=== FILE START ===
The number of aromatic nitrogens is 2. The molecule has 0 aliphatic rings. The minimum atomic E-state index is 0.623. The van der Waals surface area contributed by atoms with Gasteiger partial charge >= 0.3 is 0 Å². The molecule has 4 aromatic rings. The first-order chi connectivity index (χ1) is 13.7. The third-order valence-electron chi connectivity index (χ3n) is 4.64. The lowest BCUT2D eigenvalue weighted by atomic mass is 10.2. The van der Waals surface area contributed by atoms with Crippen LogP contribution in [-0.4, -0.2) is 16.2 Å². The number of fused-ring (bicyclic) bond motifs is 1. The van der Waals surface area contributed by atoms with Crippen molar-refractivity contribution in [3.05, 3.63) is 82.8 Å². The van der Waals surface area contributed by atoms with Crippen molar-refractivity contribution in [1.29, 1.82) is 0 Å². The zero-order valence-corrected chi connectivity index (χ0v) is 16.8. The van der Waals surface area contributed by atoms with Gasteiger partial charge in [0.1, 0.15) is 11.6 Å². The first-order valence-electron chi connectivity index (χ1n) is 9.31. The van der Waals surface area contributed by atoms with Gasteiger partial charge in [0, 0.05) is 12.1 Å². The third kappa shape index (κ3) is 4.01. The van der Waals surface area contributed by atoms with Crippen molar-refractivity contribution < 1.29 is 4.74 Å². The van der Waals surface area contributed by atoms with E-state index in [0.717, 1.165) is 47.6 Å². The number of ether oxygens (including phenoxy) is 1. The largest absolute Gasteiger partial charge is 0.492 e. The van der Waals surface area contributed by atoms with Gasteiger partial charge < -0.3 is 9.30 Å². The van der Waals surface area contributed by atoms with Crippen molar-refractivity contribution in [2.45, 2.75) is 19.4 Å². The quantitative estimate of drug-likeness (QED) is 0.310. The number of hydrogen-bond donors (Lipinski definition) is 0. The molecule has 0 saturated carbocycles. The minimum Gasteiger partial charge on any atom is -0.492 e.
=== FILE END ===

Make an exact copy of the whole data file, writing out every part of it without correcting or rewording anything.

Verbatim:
The number of aromatic nitrogens is 2. The molecule has 0 aliphatic rings. The minimum atomic E-state index is 0.623. The van der Waals surface area contributed by atoms with Gasteiger partial charge >= 0.3 is 0 Å². The molecule has 4 aromatic rings. The first-order chi connectivity index (χ1) is 13.7. The third-order valence-electron chi connectivity index (χ3n) is 4.64. The lowest BCUT2D eigenvalue weighted by atomic mass is 10.2. The van der Waals surface area contributed by atoms with Crippen LogP contribution in [-0.4, -0.2) is 16.2 Å². The number of fused-ring (bicyclic) bond motifs is 1. The van der Waals surface area contributed by atoms with Crippen molar-refractivity contribution in [3.05, 3.63) is 82.8 Å². The van der Waals surface area contributed by atoms with Crippen molar-refractivity contribution in [1.29, 1.82) is 0 Å². The zero-order valence-corrected chi connectivity index (χ0v) is 16.8. The van der Waals surface area contributed by atoms with Gasteiger partial charge in [0.1, 0.15) is 11.6 Å². The first-order valence-electron chi connectivity index (χ1n) is 9.31. The van der Waals surface area contributed by atoms with Gasteiger partial charge in [0, 0.05) is 12.1 Å². The third kappa shape index (κ3) is 4.01. The van der Waals surface area contributed by atoms with Crippen molar-refractivity contribution < 1.29 is 4.74 Å². The van der Waals surface area contributed by atoms with E-state index in [0.717, 1.165) is 47.6 Å². The number of ether oxygens (including phenoxy) is 1. The largest absolute Gasteiger partial charge is 0.492 e. The van der Waals surface area contributed by atoms with Gasteiger partial charge < -0.3 is 9.30 Å². The van der Waals surface area contributed by atoms with Crippen molar-refractivity contribution in [2.45, 2.75) is 19.4 Å². The quantitative estimate of drug-likeness (QED) is 0.310. The number of hydrogen-bond donors (Lipinski definition) is 0. The molecule has 0 saturated carbocycles. The minimum Gasteiger partial charge on any atom is -0.492 e.